The Errol Flynn vehicle Silver River (1948), scripted by Harriet Frank Jnr and Longstreet from the latter's novel, was a western, but an undistinguished one. So was The First Travelling Saleslady (1956), in which Ginger Rogers and Carol Channing sold girdles to the women of the plains. Apart from the incongruity of Channing's winding up in the arms of a very young Clint Eastwood, this alleged comedy is hardly worth remembering.

"Helen, you're only five feet high; you can't hide in a one-foot bottle!" was a friend's warning to Ann Blyth in The Helen Morgan Story (1957). Released in Britain as Both Ends of the Candle, the biopic, written by Longstreet and three other writers, was no more factual than The Jolson Story, although infinitely less successful. Apart from her appearance as the tragic Julie in the original production of Show Boat, the alcoholic Morgan's stage career was hardly mentioned, and her screen career (eight films) erased entirely. Instead, she suffered for nine reels at the hands of "Larry Maddox" (Paul Newman), a fictitious manager/boyfriend/crook, and was mostly seen singing torch songs (courtesy of the voice dubber Gogi Grant) in night-clubs.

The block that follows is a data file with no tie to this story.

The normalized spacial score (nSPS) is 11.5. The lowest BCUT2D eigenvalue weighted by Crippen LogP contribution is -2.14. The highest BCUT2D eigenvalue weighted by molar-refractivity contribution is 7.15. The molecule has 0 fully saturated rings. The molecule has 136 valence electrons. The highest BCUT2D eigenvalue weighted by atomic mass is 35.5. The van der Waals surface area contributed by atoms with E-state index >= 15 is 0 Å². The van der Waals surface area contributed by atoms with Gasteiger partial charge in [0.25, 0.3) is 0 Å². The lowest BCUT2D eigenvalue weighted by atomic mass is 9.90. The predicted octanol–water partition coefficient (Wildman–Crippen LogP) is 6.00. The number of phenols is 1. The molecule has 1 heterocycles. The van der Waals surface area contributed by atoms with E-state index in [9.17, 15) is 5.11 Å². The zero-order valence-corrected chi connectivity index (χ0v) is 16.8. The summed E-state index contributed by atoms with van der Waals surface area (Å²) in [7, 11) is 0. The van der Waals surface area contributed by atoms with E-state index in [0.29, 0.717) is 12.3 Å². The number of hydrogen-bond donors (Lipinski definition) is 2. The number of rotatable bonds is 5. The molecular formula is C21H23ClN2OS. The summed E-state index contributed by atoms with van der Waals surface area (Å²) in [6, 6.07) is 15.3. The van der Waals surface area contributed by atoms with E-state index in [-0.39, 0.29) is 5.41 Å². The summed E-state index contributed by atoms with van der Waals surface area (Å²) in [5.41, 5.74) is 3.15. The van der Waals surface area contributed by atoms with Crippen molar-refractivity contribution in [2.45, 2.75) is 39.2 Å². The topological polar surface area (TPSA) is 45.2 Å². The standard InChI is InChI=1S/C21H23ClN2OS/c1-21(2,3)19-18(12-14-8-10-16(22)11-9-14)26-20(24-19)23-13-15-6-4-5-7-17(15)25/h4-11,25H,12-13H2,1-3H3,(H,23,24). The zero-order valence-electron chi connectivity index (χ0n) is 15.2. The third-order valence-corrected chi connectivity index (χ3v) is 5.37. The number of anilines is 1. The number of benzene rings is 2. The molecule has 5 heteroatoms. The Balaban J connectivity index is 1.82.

In the 1960s Longstreet turned from films to writing for television and the printed page. In 1989 he wrote and illustrated the highly acclaimed Jazz from A to Z: a graphic dictionary. It was his hundredth book.

Dick Vosburgh